TwitterService is a concrete class that implements that abstraction. Now
CreateBlogPost isn’t associated to a
TwitterService per se, but rather to some kind of
SocialMediaService—and that’s all it knows. (Making this work in code often involves passing a
SocialMediaService implementation to
CreateBlogPost when it’s instantiated.)
Take a look at the direction of the arrows. The arrow connecting to
CreateBlogPost still goes left-to-right. So why does the arrow connecting to
TwitterService go right-to-left? Doesn’t the flow of control go from left to right? Yes, but the arrows don’t represent the flow of control; they represent the flow of change.
TwitterService both depend on
SocialMediaService, because if the signature of a method on
SocialMediaService abstraction changed, both of them might need to change. On the other hand, changes to
TwitterService won’t propagate on
SocialMediaService. It is the contract through which they communicate; as long as the contract stays the same,
TwitterService can change all they want.
We’re depending on an abstraction now…but we still haven’t discovered why it’s called “inverting” the dependency. At first the dependency arrow from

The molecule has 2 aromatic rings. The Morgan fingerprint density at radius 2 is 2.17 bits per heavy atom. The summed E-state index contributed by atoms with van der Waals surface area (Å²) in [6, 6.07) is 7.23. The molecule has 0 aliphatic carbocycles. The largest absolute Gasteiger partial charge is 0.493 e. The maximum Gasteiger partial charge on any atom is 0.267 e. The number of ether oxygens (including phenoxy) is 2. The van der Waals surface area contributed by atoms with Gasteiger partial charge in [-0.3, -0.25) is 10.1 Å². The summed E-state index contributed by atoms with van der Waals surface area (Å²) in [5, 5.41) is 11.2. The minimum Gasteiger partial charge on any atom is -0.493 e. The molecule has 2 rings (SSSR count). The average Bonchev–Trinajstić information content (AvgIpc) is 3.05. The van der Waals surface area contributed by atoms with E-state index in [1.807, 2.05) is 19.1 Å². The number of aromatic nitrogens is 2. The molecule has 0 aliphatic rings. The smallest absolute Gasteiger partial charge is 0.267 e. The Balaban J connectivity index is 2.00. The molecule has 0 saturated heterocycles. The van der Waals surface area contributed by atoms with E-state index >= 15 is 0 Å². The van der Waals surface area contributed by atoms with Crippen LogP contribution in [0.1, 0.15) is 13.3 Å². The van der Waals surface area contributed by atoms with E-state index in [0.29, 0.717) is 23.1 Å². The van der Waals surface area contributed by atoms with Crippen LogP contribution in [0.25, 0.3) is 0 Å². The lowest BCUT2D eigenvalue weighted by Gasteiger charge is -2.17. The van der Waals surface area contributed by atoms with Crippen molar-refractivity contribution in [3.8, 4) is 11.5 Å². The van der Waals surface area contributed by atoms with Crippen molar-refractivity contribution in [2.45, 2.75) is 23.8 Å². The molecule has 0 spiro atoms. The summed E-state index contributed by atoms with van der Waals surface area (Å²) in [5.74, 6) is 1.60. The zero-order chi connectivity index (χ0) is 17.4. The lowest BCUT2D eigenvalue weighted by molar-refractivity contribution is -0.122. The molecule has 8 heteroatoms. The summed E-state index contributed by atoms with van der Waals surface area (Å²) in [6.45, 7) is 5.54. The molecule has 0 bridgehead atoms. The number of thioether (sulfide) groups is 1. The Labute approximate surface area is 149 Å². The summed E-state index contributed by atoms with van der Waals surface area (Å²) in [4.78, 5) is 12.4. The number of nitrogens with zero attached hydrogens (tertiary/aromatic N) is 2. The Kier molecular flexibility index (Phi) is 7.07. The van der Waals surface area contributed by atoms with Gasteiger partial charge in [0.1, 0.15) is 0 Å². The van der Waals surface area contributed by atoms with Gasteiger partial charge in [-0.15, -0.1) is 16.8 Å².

TwitterService went from left to right:
After introducing our abstraction, there’s still an arrow that direction, but now there’s also an arrow from right-to-left: from
If we wanted to make it look more like an inversion, we could change how we draw the diagram. Let’s draw
SocialMediaService close to
CreateBlogPost. The longest dependency line points left, so it looks more like an inversion:
But if we draw the abstraction close to
TwitterService we’re right back where we started: the longest dependency line points right!
Does this mean our diagram is totally arbitrary?
No. It’s actually a way to visualize two design alternatives: we can think about the abstraction either as more closely associated with
CreateBlogPost or with
TwitterService. In other words, the abstraction could either be owned by the caller or the implementor.
Our goal is to invert the dependency and make
CreateBlogPost independent of
TwitterService. Our diagram suggests that, to accomplish this,the caller
CreateBlogPost should own the abstraction
SocialMediaService. “The caller should own the abstraction” is more commonly phrased as as “the client owns the interface.” The abstraction should be in the same “package” (namespace, module, or group) as the client, not the implementor: